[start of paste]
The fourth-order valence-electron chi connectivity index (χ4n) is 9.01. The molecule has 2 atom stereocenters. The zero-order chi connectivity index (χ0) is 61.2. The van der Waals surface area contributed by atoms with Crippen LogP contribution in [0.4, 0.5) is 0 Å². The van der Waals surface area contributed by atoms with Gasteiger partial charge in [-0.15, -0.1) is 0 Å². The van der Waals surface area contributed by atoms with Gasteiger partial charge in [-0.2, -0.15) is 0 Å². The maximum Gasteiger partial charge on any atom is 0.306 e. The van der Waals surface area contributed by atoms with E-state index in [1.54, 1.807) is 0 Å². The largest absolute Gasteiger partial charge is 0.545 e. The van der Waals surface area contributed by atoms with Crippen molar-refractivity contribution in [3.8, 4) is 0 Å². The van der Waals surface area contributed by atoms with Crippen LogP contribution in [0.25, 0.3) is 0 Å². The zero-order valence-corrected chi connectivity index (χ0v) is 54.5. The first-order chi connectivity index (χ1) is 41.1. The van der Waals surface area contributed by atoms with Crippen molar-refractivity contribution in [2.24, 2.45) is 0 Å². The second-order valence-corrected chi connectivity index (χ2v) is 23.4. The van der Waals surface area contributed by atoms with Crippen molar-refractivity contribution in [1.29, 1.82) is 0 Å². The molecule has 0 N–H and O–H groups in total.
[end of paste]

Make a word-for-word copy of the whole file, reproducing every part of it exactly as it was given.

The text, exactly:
The fourth-order valence-electron chi connectivity index (χ4n) is 9.01. The molecule has 2 atom stereocenters. The zero-order chi connectivity index (χ0) is 61.2. The van der Waals surface area contributed by atoms with Crippen LogP contribution in [0.4, 0.5) is 0 Å². The van der Waals surface area contributed by atoms with Gasteiger partial charge in [-0.15, -0.1) is 0 Å². The van der Waals surface area contributed by atoms with Gasteiger partial charge in [-0.2, -0.15) is 0 Å². The maximum Gasteiger partial charge on any atom is 0.306 e. The van der Waals surface area contributed by atoms with E-state index in [1.54, 1.807) is 0 Å². The largest absolute Gasteiger partial charge is 0.545 e. The van der Waals surface area contributed by atoms with Crippen molar-refractivity contribution in [3.8, 4) is 0 Å². The van der Waals surface area contributed by atoms with Crippen LogP contribution in [0.25, 0.3) is 0 Å². The zero-order valence-corrected chi connectivity index (χ0v) is 54.5. The first-order chi connectivity index (χ1) is 41.1. The van der Waals surface area contributed by atoms with Crippen molar-refractivity contribution in [2.24, 2.45) is 0 Å². The second-order valence-corrected chi connectivity index (χ2v) is 23.4. The van der Waals surface area contributed by atoms with Crippen molar-refractivity contribution in [1.29, 1.82) is 0 Å². The molecule has 0 N–H and O–H groups in total.